Status of 6.0 for production systems

Michael Vince mv at
Sat Nov 12 00:02:50 GMT 2005

Ted Mittelstaedt wrote:

>>Admittedly if Microsoft were trying to make Windows XP run well
>>on a 486
>>it wouldn't be nearly as a likable OS it is today.
>That's not true either.  If Microsoft were trying to make it work on a
>486 it
>would run a lot better on bigger hardware because they would have to
>all the fat off it.
>Haven't you ever noticed with Windows that the user interface speed is
>still the same today, with brand new hardware, as it was 10 years ago
>on older versions of Windows?
>Try running Windows 98 one day on brand new hardware - it is almost a
>religious experience.  Open a window and Bang - it's there, completely
>drawn in, so fast you can't even see it draw.  THAT is how it's supposed
>to be.  The problem is the stupid consumers don't understand that every
>year that they buy newer and faster hardware it just helps Microsoft to
>make their stuff slower.  So they never get ahead.
Windows 98 is what made MS famous for instability and its not even a 
comparable OS in terms of stability of Windows XP.
I believe most tech people have thought the same way in terms of every 
new versions of MS windows needs a faster PC, and it has a good side of 
MS as far as I am concerned because without the demand for faster CPUs 
to run MS Windows the CPU industry would still be sitting around Pentium 
2 performance today.

Its the same for the Internet if Gates had not put a 'get on the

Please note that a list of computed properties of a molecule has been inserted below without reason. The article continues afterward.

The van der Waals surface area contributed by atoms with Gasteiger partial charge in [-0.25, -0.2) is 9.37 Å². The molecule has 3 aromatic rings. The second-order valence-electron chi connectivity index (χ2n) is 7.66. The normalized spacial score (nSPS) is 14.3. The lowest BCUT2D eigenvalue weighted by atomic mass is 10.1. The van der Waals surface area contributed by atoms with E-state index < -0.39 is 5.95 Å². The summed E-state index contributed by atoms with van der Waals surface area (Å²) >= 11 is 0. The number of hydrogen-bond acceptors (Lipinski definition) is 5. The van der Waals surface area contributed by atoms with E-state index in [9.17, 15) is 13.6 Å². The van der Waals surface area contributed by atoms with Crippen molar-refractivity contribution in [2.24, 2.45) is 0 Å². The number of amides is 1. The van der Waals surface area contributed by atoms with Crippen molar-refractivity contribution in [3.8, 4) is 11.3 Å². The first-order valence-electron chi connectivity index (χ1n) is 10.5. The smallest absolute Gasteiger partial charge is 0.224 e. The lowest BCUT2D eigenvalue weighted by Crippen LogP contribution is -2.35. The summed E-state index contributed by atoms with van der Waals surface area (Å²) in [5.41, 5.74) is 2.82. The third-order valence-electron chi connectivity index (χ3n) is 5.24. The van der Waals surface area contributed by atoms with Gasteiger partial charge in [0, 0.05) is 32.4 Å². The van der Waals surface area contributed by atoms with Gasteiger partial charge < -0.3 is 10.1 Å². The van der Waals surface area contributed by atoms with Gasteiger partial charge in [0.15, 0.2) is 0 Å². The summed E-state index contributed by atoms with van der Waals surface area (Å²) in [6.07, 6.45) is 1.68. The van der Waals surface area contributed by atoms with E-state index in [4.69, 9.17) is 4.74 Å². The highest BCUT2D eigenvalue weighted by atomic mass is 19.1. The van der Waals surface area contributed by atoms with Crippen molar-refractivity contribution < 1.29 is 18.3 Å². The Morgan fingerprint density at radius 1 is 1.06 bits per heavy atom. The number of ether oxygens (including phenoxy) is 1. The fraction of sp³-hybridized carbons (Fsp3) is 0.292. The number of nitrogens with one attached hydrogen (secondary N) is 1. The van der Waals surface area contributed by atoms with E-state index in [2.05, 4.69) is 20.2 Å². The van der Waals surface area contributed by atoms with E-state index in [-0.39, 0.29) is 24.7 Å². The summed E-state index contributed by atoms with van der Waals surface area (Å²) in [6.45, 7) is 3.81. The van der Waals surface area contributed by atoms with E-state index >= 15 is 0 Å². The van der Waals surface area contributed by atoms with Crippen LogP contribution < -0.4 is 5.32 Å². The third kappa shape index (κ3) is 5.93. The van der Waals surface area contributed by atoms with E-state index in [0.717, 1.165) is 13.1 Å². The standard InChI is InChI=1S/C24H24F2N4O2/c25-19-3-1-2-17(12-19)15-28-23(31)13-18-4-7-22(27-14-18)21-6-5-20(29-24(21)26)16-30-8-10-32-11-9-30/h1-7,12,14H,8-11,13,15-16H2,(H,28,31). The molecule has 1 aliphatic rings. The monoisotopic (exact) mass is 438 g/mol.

Internet now' icon on all those win95 and 98 during the pc boom days to 
trigger peoples interest the Internet it wouldn't be as cheap or as fast 
as it is for end consumers.
And if web pages had been only made for dial up to keep modem users 
happy broadband wouldn't exist or be nearly as cheap.

>>AMD64/EMT64 appears to be the mainstream high performance future and
>>should get the most support, although some technologists are
>>saying that
>>Itanium is going to make a come back believe it or not, check out the
>>latest anandtech article for example
>>If theres some guy who uses a 386sx 25mhz to run his water gardening
>>sprinkler system he should let go of demanding 6.x work on his system
>>and just use what he needs such as 4.x
>6.x will not boot on a 386, the math coprocessor emulator is not in
>the generic kernel anymore.
I know I used it as an example.

>>And if he needs say the latest perl 6 to control his sprinkler system
>>and its not available in 4.x any more then he should just use NetBSD,
>>NetBSD is for all types of hardware and is a fine OS.
>That is not a FreeBSD issue, that is an issue with the Perl development
>team and what -they- choose to support.  You frankly sound like you have
>never compiled anything from scratch.  
I used it as another mere possible example in the future.

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